About the Book by Donna Leon Titled “Wandering Through Life: A Memoir”

From a Wall Street Journal review by Malcolm Forbes headlined “”Wandering Through Life’ Review: Donna Leon’s Journey”:

“Every profession leads to deformation,” writes Donna Leon in her memoir “Wandering Through Life.” She adds: “mine is crime.” The novelist then proceeds to come clean about the way her fertile imagination runs wild, turning innocent scenarios into fantasies of wrongdoing.

She buys prosecco in a shop, but in her mind’s eye she sees herself absconding with a couple of bottles of more expensive wine stuffed up her sleeves or into her boots. She envisions herself picking pockets, stealing stationery and slipping out of boutiques wearing layers of unpaid-for cashmere sweaters. And when she travels back and forth between Venice and Zurich by train, she constructs dramas in which the villainous protagonists are the unwitting passengers around her.

Both that imagination and that preoccupation with crime have proved beneficial to Ms. Leon over the course of a writing career that has spanned more than three decades and produced a train of bestsellers. From her 1992 debut, “Death at La Fenice,” in which a world-famous conductor is poisoned during a performance of “La Traviata,” to this year’s “So Shall You Reap,” about the killing of a Sri Lankan immigrant, Ms. Leon’s 32 novels have followed the cultured, sharp-witted and upright Commissario Guido Brunetti as he investigates corruption, kidnapping, robbery and murder most foul in his hometown of Venice.

Expertly plotted police procedurals, Ms. Leon’s Brunetti books are all the more special for redirecting readers from the postcard-ready canal scenes and into the grittier, less picturesque byways of La Serenissima, and for grappling with pertinent social, political, historical and, in recent years, ecological issues that affect Italy in general and Venice in particular.

In this book, Ms. Leon puts Brunetti firmly in the background and brings herself to the fore. “Wandering Through Life” is aptly named: In her preface, Ms. Leon declares, “I am feckless and unthinking by nature and have never planned more than the first step in anything I have done.” Her book is full of spontaneous decisions and aimless meandering.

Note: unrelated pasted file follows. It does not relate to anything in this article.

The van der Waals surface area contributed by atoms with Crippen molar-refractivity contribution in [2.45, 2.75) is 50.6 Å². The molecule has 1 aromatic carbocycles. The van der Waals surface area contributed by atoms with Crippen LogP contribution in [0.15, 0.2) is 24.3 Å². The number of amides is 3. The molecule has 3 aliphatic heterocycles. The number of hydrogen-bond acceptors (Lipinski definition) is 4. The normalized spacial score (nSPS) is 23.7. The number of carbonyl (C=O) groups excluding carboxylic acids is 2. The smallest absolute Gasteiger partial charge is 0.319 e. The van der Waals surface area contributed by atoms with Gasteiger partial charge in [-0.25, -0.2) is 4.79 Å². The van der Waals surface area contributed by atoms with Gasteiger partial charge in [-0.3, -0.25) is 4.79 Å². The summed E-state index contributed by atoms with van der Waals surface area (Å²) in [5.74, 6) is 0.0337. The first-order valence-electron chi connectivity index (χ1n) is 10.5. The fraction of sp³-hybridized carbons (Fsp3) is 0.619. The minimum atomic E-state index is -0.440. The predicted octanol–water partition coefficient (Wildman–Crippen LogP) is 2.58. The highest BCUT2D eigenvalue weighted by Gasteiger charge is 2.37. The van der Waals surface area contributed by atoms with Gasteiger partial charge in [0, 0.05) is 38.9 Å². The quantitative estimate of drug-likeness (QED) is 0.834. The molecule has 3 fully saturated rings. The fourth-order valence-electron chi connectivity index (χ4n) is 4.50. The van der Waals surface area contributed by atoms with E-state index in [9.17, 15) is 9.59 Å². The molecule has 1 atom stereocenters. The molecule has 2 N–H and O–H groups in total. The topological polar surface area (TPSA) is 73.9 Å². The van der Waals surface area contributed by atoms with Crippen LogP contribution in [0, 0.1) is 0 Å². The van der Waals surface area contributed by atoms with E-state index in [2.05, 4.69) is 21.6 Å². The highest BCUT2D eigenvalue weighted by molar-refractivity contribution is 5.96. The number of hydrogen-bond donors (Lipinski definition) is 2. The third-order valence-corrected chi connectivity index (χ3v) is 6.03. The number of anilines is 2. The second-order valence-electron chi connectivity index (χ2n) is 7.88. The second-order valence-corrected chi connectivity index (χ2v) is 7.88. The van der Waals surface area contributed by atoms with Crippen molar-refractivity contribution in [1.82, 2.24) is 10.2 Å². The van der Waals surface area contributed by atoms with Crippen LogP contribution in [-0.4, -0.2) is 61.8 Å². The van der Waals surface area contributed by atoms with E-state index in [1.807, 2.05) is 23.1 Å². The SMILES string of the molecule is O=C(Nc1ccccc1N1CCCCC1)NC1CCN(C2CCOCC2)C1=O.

Even the idea of writing it came to her by chance, after a casual comment at a dinner party reminded her of a game she played with friends while working as a teacher in Iran in the late ’70s, to the accompaniment of machine-gun fire and exploding bombs. Convinced that her life hasn’t been so humdrum after all, Ms. Leon set out to chronicle it—although not in a fluid, narrative but rather in a series of scattered, at times haphazard, recollections.

Born in 1942, Ms. Leon was raised in northern New Jersey. When she was 7, her family moved for a year to a house on her grandfather’s farm, a place she describes as “Paradise,” despite the horrors of seasonal slaughter. Brief sketches of family members (a brother with a knack for landing on his feet, an aunt who “bore a frightening resemblance to a horse”) give way to a more fleshed-out profile of Ms. Leon’s mother, a woman who brimmed with restless energy and loved to drink, smoke, laugh and make others laugh. She instilled in her daughter a love of reading and an attitude not unlike her own. “I went through life never having a real job, never having a pension plan, never settling down in one place or at one job, but having an enormous amount of fun.”